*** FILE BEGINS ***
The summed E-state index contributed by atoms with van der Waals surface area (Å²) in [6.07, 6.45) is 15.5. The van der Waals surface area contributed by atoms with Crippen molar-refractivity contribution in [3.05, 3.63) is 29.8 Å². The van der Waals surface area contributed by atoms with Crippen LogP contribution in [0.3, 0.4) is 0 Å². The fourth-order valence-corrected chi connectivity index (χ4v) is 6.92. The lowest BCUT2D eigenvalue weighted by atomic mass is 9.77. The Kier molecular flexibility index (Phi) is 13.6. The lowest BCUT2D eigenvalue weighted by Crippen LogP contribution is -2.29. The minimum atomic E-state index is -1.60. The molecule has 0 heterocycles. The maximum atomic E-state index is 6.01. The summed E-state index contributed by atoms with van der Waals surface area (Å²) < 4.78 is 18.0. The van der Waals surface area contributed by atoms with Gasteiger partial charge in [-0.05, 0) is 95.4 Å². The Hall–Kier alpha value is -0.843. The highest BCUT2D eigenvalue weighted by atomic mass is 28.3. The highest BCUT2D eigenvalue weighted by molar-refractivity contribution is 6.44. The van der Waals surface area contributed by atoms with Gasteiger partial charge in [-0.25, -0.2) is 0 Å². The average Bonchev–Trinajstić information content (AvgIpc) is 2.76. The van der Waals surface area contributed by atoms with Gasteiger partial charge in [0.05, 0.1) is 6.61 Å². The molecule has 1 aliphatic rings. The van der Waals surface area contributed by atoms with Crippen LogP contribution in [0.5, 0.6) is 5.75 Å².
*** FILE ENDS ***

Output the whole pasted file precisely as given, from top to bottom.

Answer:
The summed E-state index contributed by atoms with van der Waals surface area (Å²) in [6.07, 6.45) is 15.5. The van der Waals surface area contributed by atoms with Crippen molar-refractivity contribution in [3.05, 3.63) is 29.8 Å². The van der Waals surface area contributed by atoms with Crippen LogP contribution in [0.3, 0.4) is 0 Å². The fourth-order valence-corrected chi connectivity index (χ4v) is 6.92. The lowest BCUT2D eigenvalue weighted by atomic mass is 9.77. The Kier molecular flexibility index (Phi) is 13.6. The lowest BCUT2D eigenvalue weighted by Crippen LogP contribution is -2.29. The minimum atomic E-state index is -1.60. The molecule has 0 heterocycles. The maximum atomic E-state index is 6.01. The summed E-state index contributed by atoms with van der Waals surface area (Å²) < 4.78 is 18.0. The van der Waals surface area contributed by atoms with Gasteiger partial charge in [-0.05, 0) is 95.4 Å². The Hall–Kier alpha value is -0.843. The highest BCUT2D eigenvalue weighted by atomic mass is 28.3. The highest BCUT2D eigenvalue weighted by molar-refractivity contribution is 6.44. The van der Waals surface area contributed by atoms with Gasteiger partial charge in [-0.25, -0.2) is 0 Å². The average Bonchev–Trinajstić information content (AvgIpc) is 2.76. The van der Waals surface area contributed by atoms with Gasteiger partial charge in [0.05, 0.1) is 6.61 Å². The molecule has 1 aliphatic rings. The van der Waals surface area contributed by atoms with Crippen LogP contribution in [0.5, 0.6) is 5.75 Å².